LIVING LEGACIES: COLLECTING IN THE POST-SOVIET PERIOD | 1990s - 2021
The year 2021 marks the 118th anniversary of active Slavic-language collecting at Columbia University Libraries, and the 75th since the creation of the position of Slavic & East European Librarian, while Cornell Library celebrates 137 years since its first documented gift of Russian materials. Today, librarians actively collect materials produced by and about the Slavic and non-Slavic peoples of East Central and Eastern Europe, the constituent peoples of the Former Soviet Union and its various former republics, as well as in the diaspora. These collections are among the largest and most comprehensive in North America, with Columbia’s holdings at more than 521,362 records for vernacular materials in sixty-six Eastern European languages (including forty-one languages of the Former Soviet Union), while Cornell’s holdings total 271,665 items, of which 70% are in Russian.
Collaboration has allowed greater flexibility in the acquisition of distinctive retrospective materials and collections (so-called “destination collections”) that build on historical strengths (such as Cornell’s Human Sexuality Collections), or that support important curricular initiatives (such as Columbia’s Ukrainian Studies program). A small selection of recent collection-building acquisitions are depicted in the vignettes that follow. Some were purchases, many were gifts, but all serve to broaden and deepen the research resources available to current and future Columbia and Cornell students and researchers.
Living Legacies: Collecting in the Post-Soviet Period: Rare Ucrainica
|Surma Book & Music Co. closed in 2016 after 98 years in business. From their basement book storage, 140 rare titles published in New York between 1910 and the 1950s were added to Columbia’s holdings. The Columbia Libraries regularly add unique examples of photographic albums (such as those documenting the peoples and villages of Sub-Carpathian Rus’-Ruthenia) as well as contemporary materials (such as archival material from the Euromaidan protests, Parliamentary elections, and examples of limited-press run Zines).|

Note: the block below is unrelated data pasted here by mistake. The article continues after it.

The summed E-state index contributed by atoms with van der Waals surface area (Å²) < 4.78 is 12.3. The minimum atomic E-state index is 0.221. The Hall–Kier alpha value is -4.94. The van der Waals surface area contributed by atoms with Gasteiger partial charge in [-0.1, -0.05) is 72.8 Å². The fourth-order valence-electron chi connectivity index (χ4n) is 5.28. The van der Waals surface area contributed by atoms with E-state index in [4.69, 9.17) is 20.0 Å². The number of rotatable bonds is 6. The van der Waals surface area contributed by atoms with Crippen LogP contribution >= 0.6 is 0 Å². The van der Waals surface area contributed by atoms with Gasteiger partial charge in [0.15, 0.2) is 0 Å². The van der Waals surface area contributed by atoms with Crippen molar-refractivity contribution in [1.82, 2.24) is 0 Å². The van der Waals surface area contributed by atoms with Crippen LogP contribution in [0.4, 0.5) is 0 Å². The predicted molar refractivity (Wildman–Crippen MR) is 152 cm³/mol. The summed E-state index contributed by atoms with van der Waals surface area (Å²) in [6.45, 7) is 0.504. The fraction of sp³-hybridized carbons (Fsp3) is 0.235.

Living Legacies: Collecting in the Post-Soviet Period: Modernist Destinations on the Heights & Ithaca
Since 2008 a particular collecting focus has been the visually rich Eastern European modernist works on paper, particularly those from the inter-war period.
Thanks to generous support from the Harriman Faculty Publications Fund, we have been able to document holdings that have established Columbia and Cornell as leading collections of Russian and Eastern European Modernism in North America.
Living Legacies: Collecting in the Post-Soviet World: Early Imprints
|In 2019, the Columbia Libraries received a significant donation of early Slavonic imprints and manuscripts, as well as Imperial and Soviet artifacts, from alumnus and Hamilton College Professor of Russian Emeritus Franklin A. Sciacca, including 18th century imprints from the Pochaiv Lavra, rare Muscovite and Old Believer books and manuscripts, early Constructivist journals, and Polish theatrical posters from the 1980s.|
Living Legacies: Poets at their Heights: The Brodsky and Loseff Collections
|In 2014, Columbia purchased 1,300 volumes from the library of Joseph Brodsky (d. 1996) from the shelves of his former residence in Brooklyn Heights, including works presented by contemporaries and examples of tamizdat and publications from the early years of glasnost’. This complemented the 2013 acquisition of the papers of Lev V. Loseff (d. 2009), émigré poet, literary critic, and professor of Russian Literature at Dartmouth College, and Brodsky’s friend and authoritative biographer.|
Living Legacies: Cornell’s Diverse Collecting
|Retrospective acquisitions since 2010 cover a remarkable range of subjects and periods, ranging from a 1923 manuscript of Nabokov’s Tragediia Gospodina Morna with lines of dialogue and stage directions in Nabokov’s hand, to programs from Balieff’s Chauve Souris Cabaret, to an archive documenting the 1919 Hungarian Soviet Republic.|
Living Legacies: Collecting in the Post-Soviet World: Human Sexuality
|Cornell’s collection of rare (often proscribed) materials on human sexuality is one of the finest in the nation. Recent Slavic purchases include erotic drawings by filmmaker Sergei Eisenstein (d. 1948), likely during his wartime years in Almaty, and many interwar Czech-language texts published on sexual hygiene and pleasure.|
Living Legacies: Holes in an Iron Curtain: The Matthaei & Randall Collections
In 1954, Russian Institute students Gay Matthaei (d.2010), Ted Curran, Jeri Lidsky Laber, and Francis B. Randall began a 6,000-mile journey through the Soviet Union—the first Russian-speaking graduate student group to visit since Stalin’s death. Supplied with a movie camera and film by CBS, they captured for Americans an unusual perspective on Soviet daily life. In 2015 films and ephemera pertaining to the trip were donated by Gay’s daughter, and later supplemented by films and Professor Randall’s travel diary, which was invaluable in establishing the group’s itinerary.